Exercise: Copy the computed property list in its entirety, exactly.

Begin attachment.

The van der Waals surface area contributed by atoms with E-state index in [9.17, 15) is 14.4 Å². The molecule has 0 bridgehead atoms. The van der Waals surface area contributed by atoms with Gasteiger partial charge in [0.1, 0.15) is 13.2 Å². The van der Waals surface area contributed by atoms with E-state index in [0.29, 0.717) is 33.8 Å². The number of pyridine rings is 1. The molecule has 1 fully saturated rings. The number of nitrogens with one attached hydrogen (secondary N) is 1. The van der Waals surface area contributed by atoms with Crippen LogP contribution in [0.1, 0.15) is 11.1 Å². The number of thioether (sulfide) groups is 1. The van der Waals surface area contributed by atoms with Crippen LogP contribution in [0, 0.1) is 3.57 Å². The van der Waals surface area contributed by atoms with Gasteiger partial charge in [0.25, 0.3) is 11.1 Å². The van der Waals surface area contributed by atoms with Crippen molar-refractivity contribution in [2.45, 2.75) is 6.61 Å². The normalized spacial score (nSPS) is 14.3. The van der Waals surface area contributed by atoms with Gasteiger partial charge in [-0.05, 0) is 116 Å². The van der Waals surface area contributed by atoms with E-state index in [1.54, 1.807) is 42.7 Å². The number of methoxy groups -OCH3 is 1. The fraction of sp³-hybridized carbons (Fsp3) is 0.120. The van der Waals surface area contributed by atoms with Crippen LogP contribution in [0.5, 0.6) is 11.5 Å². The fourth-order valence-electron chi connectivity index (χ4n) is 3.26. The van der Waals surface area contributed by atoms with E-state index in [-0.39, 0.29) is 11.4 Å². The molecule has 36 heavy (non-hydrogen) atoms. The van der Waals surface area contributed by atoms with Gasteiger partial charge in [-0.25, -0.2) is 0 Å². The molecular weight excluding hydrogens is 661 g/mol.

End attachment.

The van der Waals surface area contributed by atoms with E-state index in [9.17, 15) is 14.4 Å². The molecule has 0 bridgehead atoms. The van der Waals surface area contributed by atoms with Gasteiger partial charge in [0.1, 0.15) is 13.2 Å². The van der Waals surface area contributed by atoms with E-state index in [0.29, 0.717) is 33.8 Å². The number of pyridine rings is 1. The molecule has 1 fully saturated rings. The number of nitrogens with one attached hydrogen (secondary N) is 1. The van der Waals surface area contributed by atoms with Crippen LogP contribution in [0.1, 0.15) is 11.1 Å². The number of thioether (sulfide) groups is 1. The van der Waals surface area contributed by atoms with Crippen LogP contribution in [0, 0.1) is 3.57 Å². The van der Waals surface area contributed by atoms with Gasteiger partial charge in [0.25, 0.3) is 11.1 Å². The van der Waals surface area contributed by atoms with Crippen molar-refractivity contribution in [2.45, 2.75) is 6.61 Å². The normalized spacial score (nSPS) is 14.3. The van der Waals surface area contributed by atoms with Gasteiger partial charge in [-0.05, 0) is 116 Å². The van der Waals surface area contributed by atoms with E-state index in [1.54, 1.807) is 42.7 Å². The number of methoxy groups -OCH3 is 1. The fraction of sp³-hybridized carbons (Fsp3) is 0.120. The van der Waals surface area contributed by atoms with Crippen LogP contribution in [0.5, 0.6) is 11.5 Å². The fourth-order valence-electron chi connectivity index (χ4n) is 3.26. The van der Waals surface area contributed by atoms with E-state index in [-0.39, 0.29) is 11.4 Å². The molecule has 36 heavy (non-hydrogen) atoms. The van der Waals surface area contributed by atoms with Gasteiger partial charge in [-0.25, -0.2) is 0 Å². The molecular weight excluding hydrogens is 661 g/mol.